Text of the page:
Students must put in considerable effort to learn past what is lacking in their formal education.

Blumengart School Children 1963This anonymous interview is with a person who, when asked if they were a librarian, responded “It’s complicated” This person works in an academic library and has been a member of a hiring or search committee. This person hires the following types of LIS professionals:

Reference Librarians, Access Services, Tech Services, Paraprofessionals

S/he works at a library with 10-50 staff members in an urban area in the Southern US.

Do library schools teach candidates the job skills you are looking for in potential hires?

√ Depends on the school/Depends on the candidate

Should library students focus on learning theory or gaining practical skills? (Where 1 means Theory, 5 means practice, and 3 means both equally)


What coursework do you think all (or most) MLS/MLIS holders should take, regardless of focus?

√ Cataloging
√ Grant Writing
√ Project Management
√ Programming (Events)
√ Web Design/Usability
√ Research Methods
√ Reference
√ Marketing
√ Instruction
√ Soft Skills (e.g. Communication, Interpersonal Relations)
√ Field Work/Internships

Do you find that there are skills that are commonly lacking in MLS/MLIS holders? If so, which ones?

Marketing, project management, usable instruction techniques, cataloging understandably or how electronic resources operates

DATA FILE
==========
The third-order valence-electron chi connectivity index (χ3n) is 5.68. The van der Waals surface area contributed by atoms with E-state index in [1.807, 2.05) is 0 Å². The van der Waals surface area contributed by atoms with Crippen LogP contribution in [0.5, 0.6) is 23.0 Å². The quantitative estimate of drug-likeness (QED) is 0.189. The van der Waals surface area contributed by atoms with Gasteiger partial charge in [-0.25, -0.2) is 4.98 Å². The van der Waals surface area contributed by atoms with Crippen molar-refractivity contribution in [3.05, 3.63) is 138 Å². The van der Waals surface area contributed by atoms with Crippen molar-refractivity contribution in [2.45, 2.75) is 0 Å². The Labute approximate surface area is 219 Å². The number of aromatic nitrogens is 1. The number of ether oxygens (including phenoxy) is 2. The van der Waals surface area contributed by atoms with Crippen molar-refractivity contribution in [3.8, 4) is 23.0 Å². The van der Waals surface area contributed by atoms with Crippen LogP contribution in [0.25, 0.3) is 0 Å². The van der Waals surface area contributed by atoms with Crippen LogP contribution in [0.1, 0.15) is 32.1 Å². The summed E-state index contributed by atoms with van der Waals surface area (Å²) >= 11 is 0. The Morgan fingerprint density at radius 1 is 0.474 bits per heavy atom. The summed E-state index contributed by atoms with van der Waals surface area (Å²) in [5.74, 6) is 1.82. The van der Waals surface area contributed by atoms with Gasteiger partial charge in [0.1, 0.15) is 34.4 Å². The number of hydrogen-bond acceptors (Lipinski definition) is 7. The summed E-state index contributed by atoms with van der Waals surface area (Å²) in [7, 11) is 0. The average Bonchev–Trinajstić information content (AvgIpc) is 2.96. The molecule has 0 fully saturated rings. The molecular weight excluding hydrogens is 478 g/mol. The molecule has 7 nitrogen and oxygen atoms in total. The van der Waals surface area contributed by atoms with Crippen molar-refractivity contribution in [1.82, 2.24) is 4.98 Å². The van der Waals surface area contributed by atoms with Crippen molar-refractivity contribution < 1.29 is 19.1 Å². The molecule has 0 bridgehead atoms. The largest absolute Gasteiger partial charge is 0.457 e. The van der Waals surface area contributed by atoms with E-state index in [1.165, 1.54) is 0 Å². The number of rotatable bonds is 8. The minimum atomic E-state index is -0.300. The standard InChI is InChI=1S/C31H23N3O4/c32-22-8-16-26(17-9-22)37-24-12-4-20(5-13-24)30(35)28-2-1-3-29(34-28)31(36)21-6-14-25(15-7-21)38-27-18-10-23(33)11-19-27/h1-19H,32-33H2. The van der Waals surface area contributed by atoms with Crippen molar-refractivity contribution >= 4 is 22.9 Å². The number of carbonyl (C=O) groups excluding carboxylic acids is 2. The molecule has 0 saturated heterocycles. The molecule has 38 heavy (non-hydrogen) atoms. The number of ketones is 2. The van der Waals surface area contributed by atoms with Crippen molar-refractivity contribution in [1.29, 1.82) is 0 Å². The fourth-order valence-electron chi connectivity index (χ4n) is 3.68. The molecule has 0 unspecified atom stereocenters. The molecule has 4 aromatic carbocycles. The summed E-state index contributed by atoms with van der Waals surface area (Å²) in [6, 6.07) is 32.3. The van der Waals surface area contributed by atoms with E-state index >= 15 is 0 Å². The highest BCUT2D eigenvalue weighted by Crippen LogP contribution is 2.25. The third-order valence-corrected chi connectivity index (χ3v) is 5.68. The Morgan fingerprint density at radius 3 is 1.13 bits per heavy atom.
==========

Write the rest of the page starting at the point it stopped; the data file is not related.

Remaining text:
When deciding who to hire out of a pool of candidates, do you value skills gained through coursework and skills gained through practice differently?

√ No preference–as long as they have the skill, I don’t care how they got it

Which skills (or types of skills) do you expect a new hire to learn on the job (as opposed to at library school)?

Reference which is specific to the individual library, though basic skill should come from school or experience. Most MLS programs lack in teaching real instruction techniques to their students, as such this is normally an on-the-job learned skill.

Which of the following experiences should library students have upon graduating?

√ Library work experience
√ Internship or practicum

Which library schools give candidates an edge (you prefer candidates from these schools)?

I don’t think the program matters as much as the person and how much effort they take to learn past what library schools teach.

What advice do you have for students who want to make the most of their time in library school?

Get a job in a library- any job. Any experience, even as a volunteer, is invaluable when looking for work. Learning skills like web design, coding or any strong computer skills, project management, and having experience as a teacher or speaker will help too. Library school does not teach how to do the job (or even how to do the job well). Students must put in considerable effort to learn past what is lacking in their formal education.

Do you have any other comments, for library schools or students, or about the survey?


For some context, take a look at the most recently published summary of responses to this survey, or specific analysis of the responses discussing online school, the amount of coursework students should take, and preferences/reluctances for candidates from certain schools.

Do you hire librarians?  Tell us your answer to, “What Should Potential Hires Learn in Library School?”:

This survey was coauthored by Brianna Marshall from Hack Library School. Interested in progressive blogging, by, for, and about library students? Check it out!

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Filed under 10-50 staff members, Academic, Southern US, Urban area, What Should Potential Hires Learn in Library School

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